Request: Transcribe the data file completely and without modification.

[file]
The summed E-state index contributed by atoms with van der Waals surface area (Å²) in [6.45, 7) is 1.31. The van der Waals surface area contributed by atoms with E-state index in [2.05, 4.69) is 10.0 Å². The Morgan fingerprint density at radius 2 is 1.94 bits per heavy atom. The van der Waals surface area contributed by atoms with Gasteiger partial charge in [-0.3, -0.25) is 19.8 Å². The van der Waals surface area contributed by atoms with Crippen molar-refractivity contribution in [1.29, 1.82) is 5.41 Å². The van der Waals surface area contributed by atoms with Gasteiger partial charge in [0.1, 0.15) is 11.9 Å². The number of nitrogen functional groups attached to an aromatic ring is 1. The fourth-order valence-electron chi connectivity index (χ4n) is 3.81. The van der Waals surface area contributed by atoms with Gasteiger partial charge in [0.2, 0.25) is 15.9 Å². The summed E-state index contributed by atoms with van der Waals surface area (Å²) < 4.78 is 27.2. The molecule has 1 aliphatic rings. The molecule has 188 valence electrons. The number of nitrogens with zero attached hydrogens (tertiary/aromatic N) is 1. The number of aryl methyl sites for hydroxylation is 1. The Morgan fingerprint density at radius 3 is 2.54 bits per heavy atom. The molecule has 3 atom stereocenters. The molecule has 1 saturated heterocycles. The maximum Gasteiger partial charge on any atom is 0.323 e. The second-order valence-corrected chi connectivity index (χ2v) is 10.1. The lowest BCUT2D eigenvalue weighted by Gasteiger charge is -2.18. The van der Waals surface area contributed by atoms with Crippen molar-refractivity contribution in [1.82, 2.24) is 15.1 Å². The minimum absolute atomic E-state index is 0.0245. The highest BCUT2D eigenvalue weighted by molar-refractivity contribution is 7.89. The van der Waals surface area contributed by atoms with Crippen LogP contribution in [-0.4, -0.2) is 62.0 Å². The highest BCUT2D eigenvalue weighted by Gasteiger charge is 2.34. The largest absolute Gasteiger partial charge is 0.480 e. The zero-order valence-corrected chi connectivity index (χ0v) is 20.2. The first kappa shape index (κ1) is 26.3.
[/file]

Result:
The summed E-state index contributed by atoms with van der Waals surface area (Å²) in [6.45, 7) is 1.31. The van der Waals surface area contributed by atoms with E-state index in [2.05, 4.69) is 10.0 Å². The Morgan fingerprint density at radius 2 is 1.94 bits per heavy atom. The van der Waals surface area contributed by atoms with Gasteiger partial charge in [-0.3, -0.25) is 19.8 Å². The van der Waals surface area contributed by atoms with Crippen molar-refractivity contribution in [1.29, 1.82) is 5.41 Å². The van der Waals surface area contributed by atoms with Gasteiger partial charge in [0.1, 0.15) is 11.9 Å². The number of nitrogen functional groups attached to an aromatic ring is 1. The fourth-order valence-electron chi connectivity index (χ4n) is 3.81. The van der Waals surface area contributed by atoms with Gasteiger partial charge in [0.2, 0.25) is 15.9 Å². The summed E-state index contributed by atoms with van der Waals surface area (Å²) < 4.78 is 27.2. The molecule has 1 aliphatic rings. The molecule has 188 valence electrons. The number of nitrogens with zero attached hydrogens (tertiary/aromatic N) is 1. The number of aryl methyl sites for hydroxylation is 1. The Morgan fingerprint density at radius 3 is 2.54 bits per heavy atom. The molecule has 3 atom stereocenters. The molecule has 1 saturated heterocycles. The maximum Gasteiger partial charge on any atom is 0.323 e. The second-order valence-corrected chi connectivity index (χ2v) is 10.1. The lowest BCUT2D eigenvalue weighted by Gasteiger charge is -2.18. The van der Waals surface area contributed by atoms with Crippen molar-refractivity contribution in [1.82, 2.24) is 15.1 Å². The minimum absolute atomic E-state index is 0.0245. The highest BCUT2D eigenvalue weighted by molar-refractivity contribution is 7.89. The van der Waals surface area contributed by atoms with Crippen LogP contribution in [-0.4, -0.2) is 62.0 Å². The highest BCUT2D eigenvalue weighted by Gasteiger charge is 2.34. The largest absolute Gasteiger partial charge is 0.480 e. The zero-order valence-corrected chi connectivity index (χ0v) is 20.2. The first kappa shape index (κ1) is 26.3.